Propranolol and Metoprolol are two of the most popular beta blockers available that are used to cope with anxiety symptoms, especially for people who experience social anxiety or performance anxiety.
If you’re someone that gets a severe case of the jitters before a speech, presentation, or social event, you might be considering using beta-blockers. Perhaps you’ve heard from a colleague, or read on online forums, about how these medications saved their performing careers.
But which one should you pick – Propranolol or Metoprolol?
Below, we’ll talk about all you need to know about Propranolol and Metoprolol. We’ll cover some of the basic information like their dosage, potential side effects, etc.
Then we’ll discuss how these medications work to prevent symptoms of performance anxiety, and which one might be a better choice for you.
Finally, we’ll also provide some natural alternatives if you’re reluctant to continually use beta-blockers to get you through performances or social gatherings.
What is Propranolol?
Propranolol is one of the most commonly prescribed beta-blocker medications.
Beta-blockers are also known as beta-adrenergic blocking agents, because they work by blocking the effects of adrenergic hormones, such as adrenaline.
Doctors typically prescribe beta-blockers to treat various heart conditions, if lifestyle adjustments fail to do the job.
Here are some of the typical conditions for which your doctor might recommend a beta-blocker :
- High blood pressure
- Irregular heartbeat
- Angina (chest pain)
Beta-blockers help those with cardiovascular issues by influencing the force with which your heart pumps blood.
Sometimes, beta-blockers are also prescribed for conditions like migraines, and harmless tremors of the arms, hands, etc.
Inderal & other Propranolol brand names
Propranolol is sold under the following brand names:
- Inderal LA
- Inderal XL
Propranolol requires a prescription from your doctor, whether you need it for a heart condition, or you’re considering beta-blockers for performance anxiety.
Atenolol is an over-the-counter alternative to Propranolol. But you must consult with your doctor before you start any type of medications, even if they are available OTC.
What is Metoprolol?
Metoprolol is another very popular beta-blocker that works similarly to Propranolol. It blocks the effects of adrenaline, and it is also usually prescribed to treat cardiovascular issues like high blood pressure, irregular heartbeat, etc.
The brand name version of Metoprolol is Lopressor. Back in 1978, the FDA approved the use of Metoprolol under the name Lopressor .
Just like Propranolol, Metoprolol also requires a prescription from your doctor. It is prescribed around 27 million times each year in the United States.
Bisoprolol is an over-the-counter alternative to Metoprolol.
Why do people take Propranolol and Metoprolol for anxiety symptoms?
Now that we’ve covered the basics about Propranolol and Metoprolol, let’s talk about why people take these beta-blockers to cope with anxiety.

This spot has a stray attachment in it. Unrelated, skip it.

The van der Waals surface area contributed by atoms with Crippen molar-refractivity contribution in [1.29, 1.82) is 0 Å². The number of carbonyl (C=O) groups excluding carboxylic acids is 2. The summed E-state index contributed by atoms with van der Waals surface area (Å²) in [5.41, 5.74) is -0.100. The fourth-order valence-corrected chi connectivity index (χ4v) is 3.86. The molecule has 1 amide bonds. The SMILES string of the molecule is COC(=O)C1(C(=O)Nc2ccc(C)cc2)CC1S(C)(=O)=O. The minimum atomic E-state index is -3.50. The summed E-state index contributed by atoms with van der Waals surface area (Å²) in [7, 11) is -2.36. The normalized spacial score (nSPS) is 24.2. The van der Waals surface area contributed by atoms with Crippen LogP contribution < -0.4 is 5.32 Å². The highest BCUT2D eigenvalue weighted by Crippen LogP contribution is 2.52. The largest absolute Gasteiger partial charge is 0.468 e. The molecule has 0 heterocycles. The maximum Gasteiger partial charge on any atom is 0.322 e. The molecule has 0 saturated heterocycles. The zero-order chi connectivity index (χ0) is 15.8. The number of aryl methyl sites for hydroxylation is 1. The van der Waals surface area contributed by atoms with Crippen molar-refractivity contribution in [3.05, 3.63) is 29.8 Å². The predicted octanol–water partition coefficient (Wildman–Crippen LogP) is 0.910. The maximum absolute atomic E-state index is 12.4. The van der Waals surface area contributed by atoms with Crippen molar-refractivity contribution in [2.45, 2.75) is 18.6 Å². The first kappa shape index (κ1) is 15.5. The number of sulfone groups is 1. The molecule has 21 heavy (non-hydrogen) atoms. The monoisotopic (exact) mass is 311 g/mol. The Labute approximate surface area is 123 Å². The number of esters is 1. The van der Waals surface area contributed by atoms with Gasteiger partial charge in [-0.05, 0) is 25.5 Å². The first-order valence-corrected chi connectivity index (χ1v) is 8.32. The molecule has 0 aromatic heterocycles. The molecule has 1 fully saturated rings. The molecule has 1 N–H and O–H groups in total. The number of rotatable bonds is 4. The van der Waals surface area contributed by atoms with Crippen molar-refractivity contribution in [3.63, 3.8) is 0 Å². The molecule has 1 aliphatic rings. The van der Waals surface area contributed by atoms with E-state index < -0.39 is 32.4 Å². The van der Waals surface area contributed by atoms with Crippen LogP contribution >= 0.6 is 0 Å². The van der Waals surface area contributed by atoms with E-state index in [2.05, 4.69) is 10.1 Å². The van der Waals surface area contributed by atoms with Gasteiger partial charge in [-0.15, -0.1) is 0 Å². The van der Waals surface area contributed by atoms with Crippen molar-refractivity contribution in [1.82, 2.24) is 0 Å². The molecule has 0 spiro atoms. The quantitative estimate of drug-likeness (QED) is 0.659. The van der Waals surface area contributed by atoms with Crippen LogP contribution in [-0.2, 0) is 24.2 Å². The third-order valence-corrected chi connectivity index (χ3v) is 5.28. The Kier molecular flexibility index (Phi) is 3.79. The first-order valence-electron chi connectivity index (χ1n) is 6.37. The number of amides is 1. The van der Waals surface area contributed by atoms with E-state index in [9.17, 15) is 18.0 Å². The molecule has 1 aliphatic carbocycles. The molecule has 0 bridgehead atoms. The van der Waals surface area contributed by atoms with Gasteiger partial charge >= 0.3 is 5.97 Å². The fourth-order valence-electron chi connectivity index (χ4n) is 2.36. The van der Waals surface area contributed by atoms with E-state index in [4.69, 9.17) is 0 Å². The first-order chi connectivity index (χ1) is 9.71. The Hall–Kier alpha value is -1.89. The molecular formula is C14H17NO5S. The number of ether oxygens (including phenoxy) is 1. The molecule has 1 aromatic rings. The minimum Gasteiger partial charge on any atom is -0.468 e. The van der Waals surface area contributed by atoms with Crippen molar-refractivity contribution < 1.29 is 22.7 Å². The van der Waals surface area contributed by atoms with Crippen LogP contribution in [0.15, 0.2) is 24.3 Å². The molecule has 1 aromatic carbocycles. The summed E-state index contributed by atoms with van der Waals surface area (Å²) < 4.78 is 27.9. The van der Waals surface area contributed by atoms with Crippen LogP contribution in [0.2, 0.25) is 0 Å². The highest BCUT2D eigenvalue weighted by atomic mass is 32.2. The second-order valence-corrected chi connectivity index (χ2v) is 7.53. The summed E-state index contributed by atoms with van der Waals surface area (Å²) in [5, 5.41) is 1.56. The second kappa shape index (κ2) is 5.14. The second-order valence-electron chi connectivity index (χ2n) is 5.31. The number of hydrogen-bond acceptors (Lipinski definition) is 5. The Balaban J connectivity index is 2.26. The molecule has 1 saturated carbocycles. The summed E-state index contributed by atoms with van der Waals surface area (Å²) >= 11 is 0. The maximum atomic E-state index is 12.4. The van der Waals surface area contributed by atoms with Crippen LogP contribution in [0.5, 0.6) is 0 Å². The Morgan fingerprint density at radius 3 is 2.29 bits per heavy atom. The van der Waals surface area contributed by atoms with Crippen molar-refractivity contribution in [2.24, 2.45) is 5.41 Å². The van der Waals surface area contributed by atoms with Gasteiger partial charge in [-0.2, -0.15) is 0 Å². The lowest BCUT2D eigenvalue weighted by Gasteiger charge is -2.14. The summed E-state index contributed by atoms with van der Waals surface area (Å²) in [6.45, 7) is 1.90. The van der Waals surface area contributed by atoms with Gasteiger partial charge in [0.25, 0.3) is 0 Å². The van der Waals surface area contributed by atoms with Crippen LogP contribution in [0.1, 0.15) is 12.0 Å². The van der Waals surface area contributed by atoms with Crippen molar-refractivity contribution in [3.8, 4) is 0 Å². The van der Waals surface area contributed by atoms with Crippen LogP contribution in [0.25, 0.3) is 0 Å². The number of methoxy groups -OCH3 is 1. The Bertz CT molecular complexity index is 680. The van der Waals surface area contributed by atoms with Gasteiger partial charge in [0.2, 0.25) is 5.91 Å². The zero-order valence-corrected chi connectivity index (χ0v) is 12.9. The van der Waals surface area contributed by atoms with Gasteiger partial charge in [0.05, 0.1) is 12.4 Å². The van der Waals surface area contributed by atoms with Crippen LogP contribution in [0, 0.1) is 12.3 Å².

As we mentioned before, beta-blockers work by blocking the effects of adrenaline . To understand why that plays a role with anxiety symptoms, we need to understand what happens in your body when you experience performance anxiety symptoms.
Why you experience performance anxiety symptoms
There are two layers to your anxiety symptoms – the root underlying causes of your social or performance anxiety, and the physical manifestation of those anxiety symptoms.
Root causes of performance anxiety
The root causes can be a combination of a few different factors, including the following .
- Your parent’s/teacher’s expectations of you when you were a child
- Past negative experience with performances or social situations
- If you’re physiologically more likely to experience anxiety
- If you were bullied at a young age
These are only a few examples. The best way to get to the root causes of your anxiety is to work with a qualified therapist.
But regardless, beta-blockers can’t do anything to address the causes of anxiety. They can only affect the symptoms.
Beta-blockers and physical symptoms of anxiety
Where beta-blockers can make a big difference is when it comes to the physical symptoms of performance anxiety.
The physical symptoms of performance anxiety are typically a combination of a few or all of these symptoms .
- Shaky voice
- Dry mouth
- Trembling hands
- Too much sweating
- Racing heartbeat
- A sense of nervousness in the gut
- Panic attack in severe cases
If you’ve experienced stage fright before, then you know that it can get bad to the point where the symptoms can mess up your performance.
And it spares no one regardless of fame or success.
There are well-known cases of world-famous performers/artists like Adele, Hugh Grant, Barbara Streisand, just to name a few, that have suffered from debilitating anxiety to the point where they contemplated quitting acting or performing altogether.
Beta-blockers like Propranolol and Metoprolol put the brakes on the physical symptoms of performance anxiety.
This is why they are so popular among public speakers, musicians, artists, and performers. By controlling the physical symptoms, beta-blockers help you maintain composure so you can get through your performance.